what being queer

means to me

written by Georgia (she/her)

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One of the best things about identifying as queer is that it can mean whatever you want it to mean for you. This may not be the same as someone else’s meaning of queer. It’s often called an umbrella term for the LGBTQIAP+ community, which I like to imagine as an actual umbrella, one of those really big golf umbrellas with a fancy handle, where you can shelter at least 3 people underneath from the rain. That’s what it feels like to me, sharing the umbrella of queerness, united underneath it, even if you’re all different in your own way. 


I see identifying as queer as a courageous act, because in doing so you’re choosing to tell the world something true about yourself. This can be daunting, especially the first time you say it out loud, and you wonder if people that you love and love you will think of you differently knowing that you’re queer. This can be scary, but also wonderfully surprising when people (and I promise there are people) who will love and accept you just the same. 


Being queer for me means falling in love with a person, and thinking, this feels so right, so normal, so

whole, how could this ever be considered wrong? And then you discover a whole queer

community of people that have wondered the same thing and accept you just the way you are!

I get so much joy from listening to queer podcasts and following queer accounts and feeling a

sense of belonging and community. Cheering inside (or loudly, outside) when there’s a queer

storyline on tv or in a book you’re reading. Feeling like you’re part of the best group ever. Seeing

rainbow flags and feeling warm and fuzzy.


I specifically like the word queer because the choice of labels available can sometimes feel daunting. Personally I’ve always found sexuality to be a bit like a rollercoaster: really fun, but mildly stressful, and trying to contend with lots of labels when you’re also working out your sexuality can be a lot to hold in your brain. I find queer is an inclusive word for all of these different terms: lesbian, bisexual, pansexual, transgender, asexual, gay, and more. Sometimes maybe you will find a label that will feel just right, and sometimes none of them will feel right. But that’s ok because you don’t have to justify your sexuality to anyone, even to yourself, you can just accept it.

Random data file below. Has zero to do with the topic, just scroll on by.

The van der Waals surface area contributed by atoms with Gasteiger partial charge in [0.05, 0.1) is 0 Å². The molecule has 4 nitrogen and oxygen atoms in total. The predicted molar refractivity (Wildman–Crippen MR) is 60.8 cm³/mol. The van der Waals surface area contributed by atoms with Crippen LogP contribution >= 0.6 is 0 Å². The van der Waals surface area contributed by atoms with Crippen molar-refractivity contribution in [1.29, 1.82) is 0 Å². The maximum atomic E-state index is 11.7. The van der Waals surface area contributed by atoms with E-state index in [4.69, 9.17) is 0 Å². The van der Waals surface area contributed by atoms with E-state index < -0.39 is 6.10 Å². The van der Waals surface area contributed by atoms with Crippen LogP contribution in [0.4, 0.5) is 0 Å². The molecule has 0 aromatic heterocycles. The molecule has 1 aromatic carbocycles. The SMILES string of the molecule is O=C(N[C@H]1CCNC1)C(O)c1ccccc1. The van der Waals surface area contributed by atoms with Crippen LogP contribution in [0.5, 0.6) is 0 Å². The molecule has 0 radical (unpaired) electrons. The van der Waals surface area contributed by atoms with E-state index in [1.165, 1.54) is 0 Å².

That’s not to say that these labels don’t have their place, because they absolutely do, and sometimes they can be very helpful to yourself, and others, create communities, form bonds, and help understanding. But you never have to feel tied down by them. 


Ignorant people might try and use your queerness against you. They might shout at you in the street, or make comments under their breath, it might just be a look, but your queerness is not for these people. You don’t have anything to prove. Your queerness is just for you, a part of who you are. But it also doesn’t have to define you to the exclusion of all else. There are lots of things that make me who I am: my height, my voice, the way

my face looks in the mirror, the music I like, my friends, the foods I like to eat, and the foods I don’t.

Queerness is part of what defines me, and I’m very proud of it, but it’s not my only defining feature.

People are like beautiful gardens, filled with lots of different types of flowers, all different shapes and

sizes, smells and colours. Your queerness can be one flower in the garden, adding to your beauty, but

it’s not the only element, and I would like to live in a world where no one ever feels reduced to their

sexuality, because people are so rich and multifaceted. 


I wish I had known about queerness when I was growing up. I wish more people in my school and community had been more openly queer, more vocal about their queerness. I wish there had been the music, tv, cinema, comedy, podcasts, books, presence of queerness in culture like there is today. There’s a long way to go, but we’ve come a long way, and ultimately I’m happy to be here, now. I’ve found my community, my word, my people, and although life is a long way from perfect, I’ve got a little rainbow.